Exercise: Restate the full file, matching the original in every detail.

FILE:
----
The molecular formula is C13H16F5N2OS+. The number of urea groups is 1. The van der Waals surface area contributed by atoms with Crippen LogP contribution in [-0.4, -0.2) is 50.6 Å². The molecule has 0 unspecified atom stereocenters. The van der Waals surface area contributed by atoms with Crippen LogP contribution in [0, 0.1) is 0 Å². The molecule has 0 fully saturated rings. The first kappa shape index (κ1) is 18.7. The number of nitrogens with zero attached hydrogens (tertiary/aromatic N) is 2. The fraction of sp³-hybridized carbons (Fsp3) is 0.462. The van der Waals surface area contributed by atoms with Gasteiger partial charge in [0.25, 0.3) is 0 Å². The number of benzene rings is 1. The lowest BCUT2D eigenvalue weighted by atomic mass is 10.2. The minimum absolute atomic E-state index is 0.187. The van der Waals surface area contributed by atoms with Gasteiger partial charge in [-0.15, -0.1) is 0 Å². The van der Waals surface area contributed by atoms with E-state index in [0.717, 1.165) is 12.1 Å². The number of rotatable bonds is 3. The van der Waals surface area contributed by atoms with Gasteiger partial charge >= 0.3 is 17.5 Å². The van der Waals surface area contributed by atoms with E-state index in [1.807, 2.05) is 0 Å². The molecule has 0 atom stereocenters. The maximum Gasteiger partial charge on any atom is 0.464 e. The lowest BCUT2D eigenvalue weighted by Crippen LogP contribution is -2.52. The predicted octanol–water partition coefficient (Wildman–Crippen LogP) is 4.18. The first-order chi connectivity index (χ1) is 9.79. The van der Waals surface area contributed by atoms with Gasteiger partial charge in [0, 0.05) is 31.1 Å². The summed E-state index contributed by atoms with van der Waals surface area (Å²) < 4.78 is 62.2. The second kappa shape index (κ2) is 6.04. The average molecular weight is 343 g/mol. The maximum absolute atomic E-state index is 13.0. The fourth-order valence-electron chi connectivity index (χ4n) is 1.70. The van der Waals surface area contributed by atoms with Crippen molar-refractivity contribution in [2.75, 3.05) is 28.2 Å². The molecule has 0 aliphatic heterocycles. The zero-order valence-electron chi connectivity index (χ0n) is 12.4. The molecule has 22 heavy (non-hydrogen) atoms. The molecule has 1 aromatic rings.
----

The molecular formula is C13H16F5N2OS+. The number of urea groups is 1. The van der Waals surface area contributed by atoms with Crippen LogP contribution in [-0.4, -0.2) is 50.6 Å². The molecule has 0 unspecified atom stereocenters. The van der Waals surface area contributed by atoms with Crippen LogP contribution in [0, 0.1) is 0 Å². The molecule has 0 fully saturated rings. The first kappa shape index (κ1) is 18.7. The number of nitrogens with zero attached hydrogens (tertiary/aromatic N) is 2. The fraction of sp³-hybridized carbons (Fsp3) is 0.462. The van der Waals surface area contributed by atoms with Gasteiger partial charge in [0.25, 0.3) is 0 Å². The number of benzene rings is 1. The lowest BCUT2D eigenvalue weighted by atomic mass is 10.2. The minimum absolute atomic E-state index is 0.187. The van der Waals surface area contributed by atoms with Gasteiger partial charge in [-0.15, -0.1) is 0 Å². The van der Waals surface area contributed by atoms with E-state index in [0.717, 1.165) is 12.1 Å². The number of rotatable bonds is 3. The van der Waals surface area contributed by atoms with Gasteiger partial charge >= 0.3 is 17.5 Å². The van der Waals surface area contributed by atoms with E-state index in [1.807, 2.05) is 0 Å². The molecule has 0 atom stereocenters. The maximum Gasteiger partial charge on any atom is 0.464 e. The lowest BCUT2D eigenvalue weighted by Crippen LogP contribution is -2.52. The predicted octanol–water partition coefficient (Wildman–Crippen LogP) is 4.18. The first-order chi connectivity index (χ1) is 9.79. The van der Waals surface area contributed by atoms with Gasteiger partial charge in [0, 0.05) is 31.1 Å². The summed E-state index contributed by atoms with van der Waals surface area (Å²) < 4.78 is 62.2. The second kappa shape index (κ2) is 6.04. The average molecular weight is 343 g/mol. The maximum absolute atomic E-state index is 13.0. The fourth-order valence-electron chi connectivity index (χ4n) is 1.70. The van der Waals surface area contributed by atoms with Crippen molar-refractivity contribution in [2.75, 3.05) is 28.2 Å². The molecule has 0 aliphatic heterocycles. The zero-order valence-electron chi connectivity index (χ0n) is 12.4. The molecule has 22 heavy (non-hydrogen) atoms. The molecule has 1 aromatic rings.